From the Missouri Conservationist Magazine
August 2015 Issue

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Bristly Sunflower
David Stonner

Plants & Animals

Bristly Sunflower

I headed out for Mora Conservation Area, south of Sedalia in Benton County, during a classic Missouri summer rainstorm. Some friends planned to meet me for a photography walk and prairie tour but cancelled due to the weather. I was on my own. I loaded my gear in the pre-dawn downpour and headed out as lightning illuminated my way.

I pulled up to a road ditch at the edge of the prairie and saw a man-made owl’s nest on a pole. It was in the middle of a large field of native flowers and bluestem grasses. I decided to stop as it might provide a good photo if an owl made an appearance.

The intense storm eased to a gentle drizzle as darkness turned to gray dawn. A break in the cloudbank on the eastern horizon formed just as the first rays of sunlight streaked across the landscape and a brilliant rainbow appeared. A large patch of bristly sunflowers began to glow in the gentle reflected illumination of the rain clouds overhead. This all happened so quickly that I nearly tripped over the legs of my tripod as I scrambled across the road ditch to frame the storm clouds, rainbow, and wildflowers in a pleasing composition. A low-angle approach seemed best. I sat on the ground with the closest blooms just inches from my lens as I shielded it from the gentle shower.

Bristly sunflowers (Helianthus hirsutus) are frequently found along roadsides, prairies, and woodlands around the state. They are a member of the daisy family and grow up to 4 feet tall. The showy flowers bloom from July to October, and they grow well in poor, rocky soil. The yellow blooms of the bristly sunflower are often confused with the many other types of sunflowers. They do share similar characteristics as members of the same family of Asteraceae, but they are not the same plant.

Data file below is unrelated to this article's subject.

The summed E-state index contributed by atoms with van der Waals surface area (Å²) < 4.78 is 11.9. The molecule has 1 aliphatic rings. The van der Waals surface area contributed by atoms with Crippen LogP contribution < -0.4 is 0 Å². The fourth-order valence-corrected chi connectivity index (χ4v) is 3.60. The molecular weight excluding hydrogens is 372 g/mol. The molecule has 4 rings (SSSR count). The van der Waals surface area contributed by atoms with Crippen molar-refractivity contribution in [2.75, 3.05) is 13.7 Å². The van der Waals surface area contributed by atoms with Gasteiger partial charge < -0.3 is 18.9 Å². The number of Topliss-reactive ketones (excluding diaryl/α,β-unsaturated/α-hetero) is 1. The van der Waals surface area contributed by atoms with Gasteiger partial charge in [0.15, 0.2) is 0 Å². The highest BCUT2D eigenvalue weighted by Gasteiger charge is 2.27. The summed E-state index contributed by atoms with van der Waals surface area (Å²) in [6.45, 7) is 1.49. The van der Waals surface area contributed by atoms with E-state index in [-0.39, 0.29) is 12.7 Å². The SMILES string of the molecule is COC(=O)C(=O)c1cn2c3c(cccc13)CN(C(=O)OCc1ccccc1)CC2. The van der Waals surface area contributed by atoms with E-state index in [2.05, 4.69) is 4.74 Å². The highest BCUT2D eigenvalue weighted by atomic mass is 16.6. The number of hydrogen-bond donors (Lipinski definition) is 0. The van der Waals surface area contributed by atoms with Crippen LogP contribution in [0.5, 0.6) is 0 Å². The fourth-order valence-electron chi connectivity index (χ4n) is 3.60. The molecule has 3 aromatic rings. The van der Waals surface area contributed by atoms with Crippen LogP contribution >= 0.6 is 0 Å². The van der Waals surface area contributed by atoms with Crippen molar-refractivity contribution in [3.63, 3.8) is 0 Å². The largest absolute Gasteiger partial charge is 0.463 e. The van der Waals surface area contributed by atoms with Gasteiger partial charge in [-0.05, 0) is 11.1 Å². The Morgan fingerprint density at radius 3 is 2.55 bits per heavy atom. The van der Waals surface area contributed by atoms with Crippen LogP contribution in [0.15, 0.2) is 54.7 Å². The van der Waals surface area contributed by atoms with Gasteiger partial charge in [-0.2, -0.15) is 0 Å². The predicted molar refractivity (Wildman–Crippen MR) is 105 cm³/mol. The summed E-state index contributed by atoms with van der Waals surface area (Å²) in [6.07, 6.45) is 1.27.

The whole sunrise-clearing-storm-rainbow event lasted only a few minutes before the clouds churned back and turned to a solid steel gray obscuring the sun. I try to remind myself that it is not always a blue-sky day in Missouri, and sometimes a little adverse weather can lend drama and interest to ordinary photos. The old idiom “nothing ventured, nothing gained” held true that morning.

—Story and photograph by David Stonner

We help people discover nature through our online field guide. Visit mdc.mo.gov/node/73 to learn more about Missouri’s plants and animals.

Also in this issue

Monarch Butterfly

Outdoor Kaleidoscope

Take time to notice nature’s colors — the warm hues of autumn leaves, flashy wardrobes of spring songbirds, and eye-catching rays of summer wildflowers — which tell us something and add to the beauty Missouri has to offer year-round

duck

Early Birds

Sometimes the easiest ducks to fool are the hardest to hit.

Float Trip

Just Add Water

A float trip is the perfect recipe for family fun, summertime or anytime

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This Issue's Staff:

Editor - Angie Daly Morfeld
Art Director - Cliff White
Associate Editor - Bonnie Chasteen
Staff Writer - Heather Feeler
Staff Writer - Kristie Hilgedick
Photographer - Noppadol Paothong
Photographer - David Stonner
Designer - Stephanie Thurber
Circulation - Laura Scheuler